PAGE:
Food education – Better Eating, Better Learning - St Joseph's Primary School
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What was done?
St Joseph's Primary School in Busby, East Renfrewshire, applied for Food for Thought Funding to create a school garden to enhance children’s understanding of the benefits of growing, harvesting and preparing their own food. Children and parents were involved from the outset in planning, designing and creating the garden.
The catering team was keen to be involved in the improvement of the food experience in the school. The team provided a very successful work experience project to allow P6 children to put into practice some of the skills and knowledge they were learning in the classroom. They were more than happy to help with food-related projects and supported children with cooking and using kitchen equipment.
The catering team even hosted a much appreciated, celebratory lunch to thank parents and community members who came along to the many 'garden volunteer' days.
The aims of the project were:
- To give children an understanding of the benefits of eating fresh, local and seasonal produce;
- To excite, educate and inspire children to want to sow, grow and eat healthy food;
- To learn new cooking and gardening skills to take home and use in the future;
- To develop skills and confidence in practical cookery;
- To give children an understanding of where food comes from, the factors affecting food choice and impacts of those choices locally and globally;
- To strengthen our links with home and the community.
What was the impact?
This has been a hugely successful community project which has resulted in a real buzz around food education in St Joseph's. Children are excited about growing and eating food and many have reported that they are now growing and cooking at home. It has been important to:
- Involve children and their families in all aspects of the project to give them a sense of ownership and pride. The project really helped bring the school community together with a shared sense of purpose.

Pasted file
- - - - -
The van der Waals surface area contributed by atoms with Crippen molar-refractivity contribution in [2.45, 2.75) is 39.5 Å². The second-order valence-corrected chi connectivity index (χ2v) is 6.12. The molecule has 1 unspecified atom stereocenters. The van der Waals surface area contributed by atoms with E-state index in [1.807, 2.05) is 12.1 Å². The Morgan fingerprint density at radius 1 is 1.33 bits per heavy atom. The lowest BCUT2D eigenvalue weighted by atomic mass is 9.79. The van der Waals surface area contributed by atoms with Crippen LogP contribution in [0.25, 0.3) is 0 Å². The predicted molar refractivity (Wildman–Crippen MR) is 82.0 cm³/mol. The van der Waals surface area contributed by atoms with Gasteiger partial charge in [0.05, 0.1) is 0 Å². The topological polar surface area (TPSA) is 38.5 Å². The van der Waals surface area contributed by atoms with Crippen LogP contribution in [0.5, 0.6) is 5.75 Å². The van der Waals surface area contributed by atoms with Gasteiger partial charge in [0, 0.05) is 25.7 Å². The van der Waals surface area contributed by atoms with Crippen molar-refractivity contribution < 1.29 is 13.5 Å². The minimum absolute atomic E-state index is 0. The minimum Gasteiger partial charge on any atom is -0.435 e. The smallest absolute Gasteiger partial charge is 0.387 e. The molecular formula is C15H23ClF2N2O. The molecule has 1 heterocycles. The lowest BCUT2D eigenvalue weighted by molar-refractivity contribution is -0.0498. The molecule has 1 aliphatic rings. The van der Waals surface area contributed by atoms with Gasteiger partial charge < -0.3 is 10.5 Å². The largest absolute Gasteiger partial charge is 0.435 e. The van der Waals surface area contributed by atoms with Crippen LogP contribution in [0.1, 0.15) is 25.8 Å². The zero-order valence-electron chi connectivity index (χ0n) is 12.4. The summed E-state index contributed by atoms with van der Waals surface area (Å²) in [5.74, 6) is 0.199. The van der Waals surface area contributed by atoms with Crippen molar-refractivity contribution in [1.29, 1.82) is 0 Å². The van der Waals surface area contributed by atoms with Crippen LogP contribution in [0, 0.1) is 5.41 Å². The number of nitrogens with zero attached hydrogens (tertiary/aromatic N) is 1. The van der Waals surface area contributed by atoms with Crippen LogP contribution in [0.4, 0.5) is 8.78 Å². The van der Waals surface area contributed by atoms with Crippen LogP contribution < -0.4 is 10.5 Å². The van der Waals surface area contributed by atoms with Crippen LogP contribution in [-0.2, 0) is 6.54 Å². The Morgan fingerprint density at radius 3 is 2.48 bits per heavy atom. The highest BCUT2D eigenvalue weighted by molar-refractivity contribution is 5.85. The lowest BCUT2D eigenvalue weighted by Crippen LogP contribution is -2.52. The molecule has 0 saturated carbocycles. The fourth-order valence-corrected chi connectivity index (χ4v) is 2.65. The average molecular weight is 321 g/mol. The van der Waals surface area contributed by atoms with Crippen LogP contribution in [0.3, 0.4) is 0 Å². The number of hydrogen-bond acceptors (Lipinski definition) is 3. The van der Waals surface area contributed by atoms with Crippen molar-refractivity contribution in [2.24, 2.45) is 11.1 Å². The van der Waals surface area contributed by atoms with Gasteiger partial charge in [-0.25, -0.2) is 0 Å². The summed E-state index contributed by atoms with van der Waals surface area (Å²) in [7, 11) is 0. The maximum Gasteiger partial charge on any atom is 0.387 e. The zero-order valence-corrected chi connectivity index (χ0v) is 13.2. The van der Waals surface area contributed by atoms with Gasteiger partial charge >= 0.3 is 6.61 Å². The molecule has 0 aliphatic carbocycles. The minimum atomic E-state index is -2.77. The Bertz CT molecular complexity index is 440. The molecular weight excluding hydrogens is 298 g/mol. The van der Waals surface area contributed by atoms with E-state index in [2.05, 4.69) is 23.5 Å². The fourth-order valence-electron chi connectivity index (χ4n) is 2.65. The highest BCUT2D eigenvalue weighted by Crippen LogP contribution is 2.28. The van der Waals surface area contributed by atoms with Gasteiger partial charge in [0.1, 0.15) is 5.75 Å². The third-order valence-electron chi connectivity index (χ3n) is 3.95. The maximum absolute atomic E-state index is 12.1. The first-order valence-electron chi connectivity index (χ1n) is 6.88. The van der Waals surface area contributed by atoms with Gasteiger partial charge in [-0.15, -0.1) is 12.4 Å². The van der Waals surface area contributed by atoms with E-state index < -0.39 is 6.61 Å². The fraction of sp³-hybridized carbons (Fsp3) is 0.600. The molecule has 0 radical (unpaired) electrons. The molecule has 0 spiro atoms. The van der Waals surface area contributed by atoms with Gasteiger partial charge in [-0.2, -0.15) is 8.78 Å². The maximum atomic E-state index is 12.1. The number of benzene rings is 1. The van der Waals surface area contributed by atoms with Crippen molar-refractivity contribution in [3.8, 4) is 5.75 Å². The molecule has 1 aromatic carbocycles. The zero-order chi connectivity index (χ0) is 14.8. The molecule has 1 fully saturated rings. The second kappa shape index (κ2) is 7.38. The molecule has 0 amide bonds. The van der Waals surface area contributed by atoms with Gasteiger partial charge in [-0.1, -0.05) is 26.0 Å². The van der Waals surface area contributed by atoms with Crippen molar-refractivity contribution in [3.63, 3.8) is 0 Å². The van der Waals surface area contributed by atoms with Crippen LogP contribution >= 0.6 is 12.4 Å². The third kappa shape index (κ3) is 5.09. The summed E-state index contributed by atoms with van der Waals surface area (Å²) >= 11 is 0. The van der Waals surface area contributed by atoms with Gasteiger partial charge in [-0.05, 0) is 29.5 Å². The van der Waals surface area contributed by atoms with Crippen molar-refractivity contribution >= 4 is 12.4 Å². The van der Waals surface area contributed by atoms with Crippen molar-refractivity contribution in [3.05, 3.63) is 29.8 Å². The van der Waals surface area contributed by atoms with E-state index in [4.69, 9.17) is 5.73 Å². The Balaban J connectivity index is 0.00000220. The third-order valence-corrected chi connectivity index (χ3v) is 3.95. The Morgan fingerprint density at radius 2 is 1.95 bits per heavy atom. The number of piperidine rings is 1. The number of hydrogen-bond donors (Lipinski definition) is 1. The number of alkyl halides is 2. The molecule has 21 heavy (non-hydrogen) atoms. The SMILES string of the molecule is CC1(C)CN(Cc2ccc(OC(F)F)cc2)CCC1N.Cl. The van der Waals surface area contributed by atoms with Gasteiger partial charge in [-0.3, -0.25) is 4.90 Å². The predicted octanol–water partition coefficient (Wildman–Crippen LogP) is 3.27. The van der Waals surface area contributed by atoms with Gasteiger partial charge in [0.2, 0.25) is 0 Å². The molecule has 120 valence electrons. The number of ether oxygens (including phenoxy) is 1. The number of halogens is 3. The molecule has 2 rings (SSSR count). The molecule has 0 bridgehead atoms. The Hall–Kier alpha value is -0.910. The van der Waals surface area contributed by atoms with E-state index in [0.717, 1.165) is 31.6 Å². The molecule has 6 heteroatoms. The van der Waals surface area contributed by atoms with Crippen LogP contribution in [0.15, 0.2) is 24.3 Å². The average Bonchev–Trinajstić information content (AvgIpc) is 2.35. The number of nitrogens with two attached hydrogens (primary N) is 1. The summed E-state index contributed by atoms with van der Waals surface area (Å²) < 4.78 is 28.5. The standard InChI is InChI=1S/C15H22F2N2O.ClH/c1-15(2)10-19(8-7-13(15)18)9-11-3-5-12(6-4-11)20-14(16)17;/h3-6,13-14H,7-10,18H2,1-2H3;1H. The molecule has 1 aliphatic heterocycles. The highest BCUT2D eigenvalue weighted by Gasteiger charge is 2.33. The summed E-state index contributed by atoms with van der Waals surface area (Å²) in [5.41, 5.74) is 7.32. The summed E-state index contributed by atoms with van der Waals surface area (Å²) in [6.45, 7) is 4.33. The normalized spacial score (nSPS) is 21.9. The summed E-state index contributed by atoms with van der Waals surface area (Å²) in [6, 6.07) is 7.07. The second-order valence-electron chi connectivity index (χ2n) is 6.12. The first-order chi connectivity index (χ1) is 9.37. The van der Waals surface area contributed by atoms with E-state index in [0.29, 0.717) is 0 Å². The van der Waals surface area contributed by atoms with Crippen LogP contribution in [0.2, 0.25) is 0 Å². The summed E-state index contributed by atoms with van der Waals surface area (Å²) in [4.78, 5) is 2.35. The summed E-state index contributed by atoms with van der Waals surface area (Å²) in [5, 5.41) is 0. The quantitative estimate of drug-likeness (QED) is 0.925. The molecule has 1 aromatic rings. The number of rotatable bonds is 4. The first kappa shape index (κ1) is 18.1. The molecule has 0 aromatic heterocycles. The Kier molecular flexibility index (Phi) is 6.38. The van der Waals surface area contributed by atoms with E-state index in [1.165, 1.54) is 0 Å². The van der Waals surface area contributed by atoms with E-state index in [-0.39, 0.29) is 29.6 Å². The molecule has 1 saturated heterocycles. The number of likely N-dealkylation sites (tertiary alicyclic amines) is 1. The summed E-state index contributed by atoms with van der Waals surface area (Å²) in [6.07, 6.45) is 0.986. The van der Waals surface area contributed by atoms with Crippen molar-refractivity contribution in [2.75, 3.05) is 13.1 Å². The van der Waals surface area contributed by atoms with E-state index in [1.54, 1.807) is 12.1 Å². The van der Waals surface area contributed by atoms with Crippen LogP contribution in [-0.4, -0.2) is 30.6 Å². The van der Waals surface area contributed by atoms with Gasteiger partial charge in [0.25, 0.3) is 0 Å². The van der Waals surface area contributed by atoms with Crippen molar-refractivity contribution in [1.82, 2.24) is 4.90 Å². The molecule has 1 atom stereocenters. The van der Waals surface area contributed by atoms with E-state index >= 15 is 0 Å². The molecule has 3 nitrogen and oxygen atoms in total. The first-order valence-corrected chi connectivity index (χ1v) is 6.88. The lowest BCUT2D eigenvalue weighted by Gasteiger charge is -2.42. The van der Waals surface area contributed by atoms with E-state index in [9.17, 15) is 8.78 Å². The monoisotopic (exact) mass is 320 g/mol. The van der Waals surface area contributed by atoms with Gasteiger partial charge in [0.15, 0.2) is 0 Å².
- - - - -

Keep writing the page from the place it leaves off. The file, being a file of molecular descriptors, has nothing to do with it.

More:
- Give parents the opportunity to share their expertise, knowledge and enthusiasm-our project far succeeded what we hoped to achieve due to parents and members of the local community being hugely generous with their time and resources.
- Work closely with catering staff to enhance children’s food experiences.
- In addition to teaching children about food and health, make sure children get hands on experience of sowing, growing, harvesting, cooking and eating food as this will hopefully inspire them to grow, cook and enjoy fresh healthy food in the future.
One pupil said:
When I was at the school kitchen it was inspirational because I love to bake and cook and this gave me some tips for how to make my food even better. I was so honoured to be included in the programme.
Another pupil said:
I enjoyed building the garden and was very excited for it to happen. I also enjoyed planting corn and making soup. It was delicious.
What happens next?
The school is now keen to:
- Start an after school cooking club;
- Look at increased opportunities for outdoor cooking using a fire pit;
- Work with the school kitchen to build in more opportunities for using our home grown produce at lunchtime;
- Work with the school PTA to plan a school Summer Fete where children will create 'Around the World' street food stalls using fruit and vegetables grown in the School garden.